Well-being, health-related quality of life and cardiovascular disease risk profile in women with subclinical thyroid disease – a community-based study

Authors

  • Robin J. Bell,

    1. Women's Health Program, Department of Medicine, Monash Medical School, Alfred Hospital, Commercial Road, Prahran VIC, Australia,
    2. The Jean Hailes Foundation, Clayton, Victoria, Australia,
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  • Livia Rivera-Woll,

    1. The Jean Hailes Foundation, Clayton, Victoria, Australia,
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  • Sonia L. Davison,

    1. Women's Health Program, Department of Medicine, Monash Medical School, Alfred Hospital, Commercial Road, Prahran VIC, Australia,
    2. Department of Biochemistry, Monash University, Clayton, Victoria, Australia,
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  • Duncan J. Topliss,

    1. Department of Endocrinology and Diabetes, Alfred Hospital, Melbourne, Victoria, Australia,
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  • Susan Donath,

    1. Murdoch Institute, Royal Children's Hospital Melbourne, Australia
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  • Susan R. Davis

    1. Women's Health Program, Department of Medicine, Monash Medical School, Alfred Hospital, Commercial Road, Prahran VIC, Australia,
    2. The Jean Hailes Foundation, Clayton, Victoria, Australia,
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  • The authors have no conflict of interest to declare.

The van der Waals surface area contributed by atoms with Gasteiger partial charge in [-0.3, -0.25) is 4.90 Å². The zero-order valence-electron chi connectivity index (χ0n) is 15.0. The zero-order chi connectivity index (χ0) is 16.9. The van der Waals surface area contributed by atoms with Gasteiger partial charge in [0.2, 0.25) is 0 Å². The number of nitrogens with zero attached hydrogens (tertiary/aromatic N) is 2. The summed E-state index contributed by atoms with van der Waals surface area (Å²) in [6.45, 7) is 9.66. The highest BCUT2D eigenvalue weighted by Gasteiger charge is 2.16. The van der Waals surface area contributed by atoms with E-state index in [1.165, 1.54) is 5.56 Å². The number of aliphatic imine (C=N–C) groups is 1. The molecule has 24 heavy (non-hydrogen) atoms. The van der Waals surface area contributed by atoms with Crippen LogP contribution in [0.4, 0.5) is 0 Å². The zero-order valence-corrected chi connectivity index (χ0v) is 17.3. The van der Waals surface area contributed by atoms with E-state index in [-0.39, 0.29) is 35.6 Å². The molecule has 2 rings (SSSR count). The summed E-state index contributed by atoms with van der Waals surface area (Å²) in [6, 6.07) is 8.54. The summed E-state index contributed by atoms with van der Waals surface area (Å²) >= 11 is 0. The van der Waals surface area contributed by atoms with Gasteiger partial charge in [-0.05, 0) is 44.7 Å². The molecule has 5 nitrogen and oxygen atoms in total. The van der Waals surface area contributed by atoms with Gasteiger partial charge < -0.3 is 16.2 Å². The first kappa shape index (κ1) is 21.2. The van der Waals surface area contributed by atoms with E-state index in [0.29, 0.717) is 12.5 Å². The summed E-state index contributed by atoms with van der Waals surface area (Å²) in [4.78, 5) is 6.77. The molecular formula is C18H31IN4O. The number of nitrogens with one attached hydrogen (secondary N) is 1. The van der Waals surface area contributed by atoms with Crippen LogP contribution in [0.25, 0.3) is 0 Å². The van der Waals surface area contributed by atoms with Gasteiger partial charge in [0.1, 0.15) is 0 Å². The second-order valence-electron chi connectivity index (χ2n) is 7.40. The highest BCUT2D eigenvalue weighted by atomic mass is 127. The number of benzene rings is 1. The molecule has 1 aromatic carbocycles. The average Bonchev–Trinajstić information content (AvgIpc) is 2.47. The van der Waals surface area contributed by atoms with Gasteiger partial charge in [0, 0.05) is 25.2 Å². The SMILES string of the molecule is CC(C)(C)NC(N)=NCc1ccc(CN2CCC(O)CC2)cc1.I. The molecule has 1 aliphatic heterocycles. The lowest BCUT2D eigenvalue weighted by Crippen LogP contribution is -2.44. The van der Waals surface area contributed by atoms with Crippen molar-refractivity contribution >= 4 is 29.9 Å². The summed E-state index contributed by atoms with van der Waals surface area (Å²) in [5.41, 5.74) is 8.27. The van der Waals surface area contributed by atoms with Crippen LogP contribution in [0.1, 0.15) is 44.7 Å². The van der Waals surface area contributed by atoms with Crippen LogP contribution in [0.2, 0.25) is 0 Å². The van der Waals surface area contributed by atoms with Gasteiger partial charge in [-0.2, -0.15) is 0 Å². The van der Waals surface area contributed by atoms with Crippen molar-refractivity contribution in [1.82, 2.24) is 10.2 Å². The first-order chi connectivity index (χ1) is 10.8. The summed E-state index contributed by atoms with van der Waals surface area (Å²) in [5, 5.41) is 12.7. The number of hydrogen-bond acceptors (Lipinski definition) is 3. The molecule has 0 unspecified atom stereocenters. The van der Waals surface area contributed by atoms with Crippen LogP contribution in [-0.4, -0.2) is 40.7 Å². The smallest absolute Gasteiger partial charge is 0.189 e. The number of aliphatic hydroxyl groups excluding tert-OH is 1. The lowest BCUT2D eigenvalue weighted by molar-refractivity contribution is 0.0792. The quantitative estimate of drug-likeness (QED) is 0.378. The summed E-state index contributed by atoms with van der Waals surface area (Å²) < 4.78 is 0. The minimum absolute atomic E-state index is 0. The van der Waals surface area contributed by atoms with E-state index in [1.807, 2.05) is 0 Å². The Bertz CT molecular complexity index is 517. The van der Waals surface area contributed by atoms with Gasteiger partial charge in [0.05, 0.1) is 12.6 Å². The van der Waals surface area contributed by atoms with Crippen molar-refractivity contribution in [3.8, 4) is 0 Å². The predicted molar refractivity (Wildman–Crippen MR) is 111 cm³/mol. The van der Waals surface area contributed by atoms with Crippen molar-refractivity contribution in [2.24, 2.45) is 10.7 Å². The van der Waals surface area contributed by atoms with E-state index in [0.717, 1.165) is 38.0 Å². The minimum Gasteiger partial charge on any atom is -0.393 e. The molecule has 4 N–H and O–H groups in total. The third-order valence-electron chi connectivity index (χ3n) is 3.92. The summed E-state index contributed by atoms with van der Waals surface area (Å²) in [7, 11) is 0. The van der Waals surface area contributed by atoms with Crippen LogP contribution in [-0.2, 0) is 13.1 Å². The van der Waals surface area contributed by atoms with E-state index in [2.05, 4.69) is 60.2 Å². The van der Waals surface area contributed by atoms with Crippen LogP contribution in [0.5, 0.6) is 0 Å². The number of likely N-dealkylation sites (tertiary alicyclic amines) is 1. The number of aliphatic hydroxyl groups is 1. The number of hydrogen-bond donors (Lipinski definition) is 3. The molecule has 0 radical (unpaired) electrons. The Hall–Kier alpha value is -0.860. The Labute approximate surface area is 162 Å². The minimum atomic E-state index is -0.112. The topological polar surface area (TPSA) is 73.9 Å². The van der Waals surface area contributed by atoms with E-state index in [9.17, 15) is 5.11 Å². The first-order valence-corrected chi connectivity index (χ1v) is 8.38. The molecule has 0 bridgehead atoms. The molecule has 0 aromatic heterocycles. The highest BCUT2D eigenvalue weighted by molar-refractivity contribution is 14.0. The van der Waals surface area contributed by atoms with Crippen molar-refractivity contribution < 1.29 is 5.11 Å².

Susan Davis, Women's Health Program, Central & Eastern Clinical School, Monash Medical School, Alfred Hospital, Commercial Road, Melbourne, Australia 3004. Tel.: +61 39903 0827; Fax: +61 39903 0828; E-mail: susan.davis@med.monash.edu.au

Summary

Objectives  The aim of this study was to evaluate whether subclinical thyroid disease is associated with impaired health-related quality of life and a more adverse cardiovascular disease risk profile.

Design  A community-based cross-sectional study.

Setting and participants  A total of 1423 non-healthcare-seeking women, aged 18–75 years were randomly recruited from the community via the electoral roll from April 2002 to August 2003.

Main outcome measures  These were the scores for the Short-Form 36 (SF-36), the Psychological General Well-being Index (PGWI), thyroid hormone levels, serum lipids and high sensitivity C-reactive protein (hsCRP). Subclinical hypothyroidism (SCH) and subclinical hyperthyroidism (SCHyper) were defined as serum TSH > 4·0 mIU/l and < 0·5 mIU/l, respectively, with a normal free thyroxine (free T4) level.

Results  Evaluable data were available for all participants. 10·7% of all women had an abnormal TSH value. The prevalence of a low TSH level by age group ranged from 1·2% to 6·4%, whereas the prevalence of an elevated TSH level ranged from 2·8% to 9·2% and increased with age (P = 0·002). There were no significant differences between women with SCH or SCHyper and age-matched controls for the total PGWI score or the Mental and Physical Component Scores of the SF-36. Women with SCH were no different from controls for serum lipids or hsCRP. Using linear regression, SCH vs. euthyroidism did not make an independent contribution to variation in either total cholesterol or triglycerides, with or without adjustment for age ± age2 ± BMI.

Conclusions  Our data indicate that subclinical thyroid disease in women in the community is not associated with lower well-being or impaired health-related quality of life and SCH is not associated with increased serum markers of CVD risk.

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